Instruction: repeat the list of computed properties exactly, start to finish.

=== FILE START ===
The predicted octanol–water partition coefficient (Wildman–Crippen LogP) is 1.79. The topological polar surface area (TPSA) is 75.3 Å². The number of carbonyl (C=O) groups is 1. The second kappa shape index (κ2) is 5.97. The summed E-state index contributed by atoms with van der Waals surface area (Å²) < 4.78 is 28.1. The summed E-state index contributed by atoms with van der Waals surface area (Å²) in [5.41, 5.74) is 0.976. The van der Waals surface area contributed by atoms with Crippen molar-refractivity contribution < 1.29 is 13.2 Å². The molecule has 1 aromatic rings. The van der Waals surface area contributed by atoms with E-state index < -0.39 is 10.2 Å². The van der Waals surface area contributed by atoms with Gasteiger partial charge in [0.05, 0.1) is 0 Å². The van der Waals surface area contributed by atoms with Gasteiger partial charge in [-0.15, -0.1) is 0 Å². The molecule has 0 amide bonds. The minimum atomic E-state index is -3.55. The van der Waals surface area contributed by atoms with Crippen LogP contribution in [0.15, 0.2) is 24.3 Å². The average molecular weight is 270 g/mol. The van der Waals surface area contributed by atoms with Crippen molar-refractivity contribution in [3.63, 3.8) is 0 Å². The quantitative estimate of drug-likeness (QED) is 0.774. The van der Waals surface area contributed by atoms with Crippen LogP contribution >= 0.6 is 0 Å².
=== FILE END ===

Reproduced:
The predicted octanol–water partition coefficient (Wildman–Crippen LogP) is 1.79. The topological polar surface area (TPSA) is 75.3 Å². The number of carbonyl (C=O) groups is 1. The second kappa shape index (κ2) is 5.97. The summed E-state index contributed by atoms with van der Waals surface area (Å²) < 4.78 is 28.1. The summed E-state index contributed by atoms with van der Waals surface area (Å²) in [5.41, 5.74) is 0.976. The van der Waals surface area contributed by atoms with Crippen molar-refractivity contribution < 1.29 is 13.2 Å². The molecule has 1 aromatic rings. The van der Waals surface area contributed by atoms with E-state index < -0.39 is 10.2 Å². The van der Waals surface area contributed by atoms with Gasteiger partial charge in [0.05, 0.1) is 0 Å². The van der Waals surface area contributed by atoms with Gasteiger partial charge in [-0.15, -0.1) is 0 Å². The molecule has 0 amide bonds. The minimum atomic E-state index is -3.55. The van der Waals surface area contributed by atoms with Crippen LogP contribution in [0.15, 0.2) is 24.3 Å². The average molecular weight is 270 g/mol. The van der Waals surface area contributed by atoms with Crippen molar-refractivity contribution in [3.63, 3.8) is 0 Å². The quantitative estimate of drug-likeness (QED) is 0.774. The van der Waals surface area contributed by atoms with Crippen LogP contribution >= 0.6 is 0 Å².